In 1969, four tutors at Saint Martin’s School of Art in London initiated a radical set of circumstances in the teaching of sculpture. Students in the so-called ‘A’ Course were placed together in a large white room, locked from the inside. Projects were set by the tutors, often only by written instruction that specified what they could not do, not what they were required or assigned to do. Students were not permitted to speak to each other or their instructors while in the Locked Room. Instructors gave students no feedback or evaluation. Discussing the course outside the Locked Room was discouraged. Not surprisingly, this approach was controversial; at one point, external assessors, including renowned educational theorist and professor of Socio-Linguistics Basil Bernstein, were called in to confirm that the students were not harmed under this unusual regime. More than 50 years later, this interactive exhibition opens the door to the locked room to explore, reflect upon, and find out what really happened on this now notorious course. Viewers will be able to engage with many of the so-called projects to understand this critical pedagogy and consider how the locked room affected both the production of art and the means through which students on this radical programme began themselves to interact with each other, set their own projects and eventually evolve their locked room experience and practice through a private limited company they called Manydeed.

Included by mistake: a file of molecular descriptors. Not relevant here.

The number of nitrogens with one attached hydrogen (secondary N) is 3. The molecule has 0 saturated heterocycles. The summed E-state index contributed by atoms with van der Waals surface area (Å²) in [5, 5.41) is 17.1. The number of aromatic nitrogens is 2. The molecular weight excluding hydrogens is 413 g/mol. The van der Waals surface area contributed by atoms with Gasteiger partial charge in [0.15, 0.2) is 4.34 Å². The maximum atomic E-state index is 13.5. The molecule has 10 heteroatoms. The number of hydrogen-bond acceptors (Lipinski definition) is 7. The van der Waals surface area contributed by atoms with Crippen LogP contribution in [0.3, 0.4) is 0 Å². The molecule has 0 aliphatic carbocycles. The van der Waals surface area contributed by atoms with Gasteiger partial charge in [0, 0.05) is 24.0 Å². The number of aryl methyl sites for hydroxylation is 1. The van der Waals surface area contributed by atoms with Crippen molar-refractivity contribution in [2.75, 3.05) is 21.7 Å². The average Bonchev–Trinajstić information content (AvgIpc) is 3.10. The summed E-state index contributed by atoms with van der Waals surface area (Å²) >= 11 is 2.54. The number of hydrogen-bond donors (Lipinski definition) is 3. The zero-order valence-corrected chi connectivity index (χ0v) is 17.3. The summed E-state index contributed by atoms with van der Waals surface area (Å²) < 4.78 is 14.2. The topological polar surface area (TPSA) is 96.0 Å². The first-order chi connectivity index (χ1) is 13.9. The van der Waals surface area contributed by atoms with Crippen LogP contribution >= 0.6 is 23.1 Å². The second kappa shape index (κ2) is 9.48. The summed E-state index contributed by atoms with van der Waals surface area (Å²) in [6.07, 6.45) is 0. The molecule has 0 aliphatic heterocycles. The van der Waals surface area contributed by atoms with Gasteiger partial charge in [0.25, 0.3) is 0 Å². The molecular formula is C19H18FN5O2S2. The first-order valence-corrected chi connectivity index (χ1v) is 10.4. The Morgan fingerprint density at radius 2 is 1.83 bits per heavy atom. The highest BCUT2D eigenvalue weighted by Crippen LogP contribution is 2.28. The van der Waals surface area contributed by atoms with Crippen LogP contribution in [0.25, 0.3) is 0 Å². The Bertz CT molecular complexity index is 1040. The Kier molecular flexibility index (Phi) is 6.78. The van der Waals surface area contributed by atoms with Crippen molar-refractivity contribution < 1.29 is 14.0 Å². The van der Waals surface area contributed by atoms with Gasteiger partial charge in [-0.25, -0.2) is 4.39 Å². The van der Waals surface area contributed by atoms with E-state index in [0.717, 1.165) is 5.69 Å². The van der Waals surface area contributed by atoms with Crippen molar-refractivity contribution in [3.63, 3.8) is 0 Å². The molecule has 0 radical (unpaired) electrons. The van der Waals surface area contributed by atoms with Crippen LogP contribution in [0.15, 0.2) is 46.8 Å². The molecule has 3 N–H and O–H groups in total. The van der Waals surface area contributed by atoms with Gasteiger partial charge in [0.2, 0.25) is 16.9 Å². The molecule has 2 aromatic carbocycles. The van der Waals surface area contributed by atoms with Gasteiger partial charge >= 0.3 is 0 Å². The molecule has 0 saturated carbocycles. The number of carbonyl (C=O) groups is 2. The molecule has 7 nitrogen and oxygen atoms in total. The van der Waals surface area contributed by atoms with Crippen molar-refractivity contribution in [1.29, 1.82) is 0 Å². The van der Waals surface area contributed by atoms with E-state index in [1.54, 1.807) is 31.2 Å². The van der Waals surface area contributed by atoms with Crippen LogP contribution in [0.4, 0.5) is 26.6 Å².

Drawing on interviews, conversations, and writings from participants alongside film footage and never-before-published photographs and archival documentation, the exhibition reveals student projects spanning four years of inventive instruction by its four tutors, Peter Kardia (ne Atkins), Garth Evans, Peter Harvey and Gareth Jones, gathering project descriptions, situations, instructions to students, correspondence, notes, photographs and reports, together with student-initiated games and actions, including an account of the infamous “boxing match” that overwhelmed St Martin’s School of Art in 1971.
The Locked Room challenged the notion of a canon and the idea of an academy, and questioned the very act of instruction, proposing a pedagogy that instead predisposed students to critically engage with their own experiences and become the authors of their own learning. Its radical approach continues to reverberate in art education.
Rozemin Keshvani is an independent curator, writer, and archivist. Previous exhibitions include Exploding Utopia and Aftershock – The Grammar of Silence. She is the co-editor of Better Books: Art Anarchy Apostasy and the author of several works on sculptors, including Adam Barker-Mill, Gustav Metzger, Gary Woodley, and Werner Schreib. She is currently studying Aesthetics and Art Theory at the Centre for Research in Modern European Philosophy.